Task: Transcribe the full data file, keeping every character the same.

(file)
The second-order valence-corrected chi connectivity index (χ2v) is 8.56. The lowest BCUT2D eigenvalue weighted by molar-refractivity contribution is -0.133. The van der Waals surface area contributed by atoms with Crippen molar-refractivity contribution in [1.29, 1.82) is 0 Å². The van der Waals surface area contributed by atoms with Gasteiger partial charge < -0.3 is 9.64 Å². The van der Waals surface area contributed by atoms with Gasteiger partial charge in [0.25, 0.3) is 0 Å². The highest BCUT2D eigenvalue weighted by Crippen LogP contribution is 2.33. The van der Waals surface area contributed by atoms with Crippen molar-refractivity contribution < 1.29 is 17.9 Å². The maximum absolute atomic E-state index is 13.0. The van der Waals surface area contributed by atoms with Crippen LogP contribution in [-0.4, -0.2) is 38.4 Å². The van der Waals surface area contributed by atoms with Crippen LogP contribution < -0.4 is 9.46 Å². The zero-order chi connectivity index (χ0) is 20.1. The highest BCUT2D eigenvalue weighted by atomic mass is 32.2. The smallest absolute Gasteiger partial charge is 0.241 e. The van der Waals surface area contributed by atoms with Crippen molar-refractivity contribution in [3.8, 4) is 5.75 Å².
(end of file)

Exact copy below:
The second-order valence-corrected chi connectivity index (χ2v) is 8.56. The lowest BCUT2D eigenvalue weighted by molar-refractivity contribution is -0.133. The van der Waals surface area contributed by atoms with Crippen molar-refractivity contribution in [1.29, 1.82) is 0 Å². The van der Waals surface area contributed by atoms with Gasteiger partial charge < -0.3 is 9.64 Å². The van der Waals surface area contributed by atoms with Gasteiger partial charge in [0.25, 0.3) is 0 Å². The highest BCUT2D eigenvalue weighted by Crippen LogP contribution is 2.33. The van der Waals surface area contributed by atoms with Crippen molar-refractivity contribution < 1.29 is 17.9 Å². The maximum absolute atomic E-state index is 13.0. The van der Waals surface area contributed by atoms with Crippen LogP contribution in [-0.4, -0.2) is 38.4 Å². The van der Waals surface area contributed by atoms with Crippen LogP contribution < -0.4 is 9.46 Å². The zero-order chi connectivity index (χ0) is 20.1. The highest BCUT2D eigenvalue weighted by atomic mass is 32.2. The smallest absolute Gasteiger partial charge is 0.241 e. The van der Waals surface area contributed by atoms with Crippen molar-refractivity contribution in [3.8, 4) is 5.75 Å².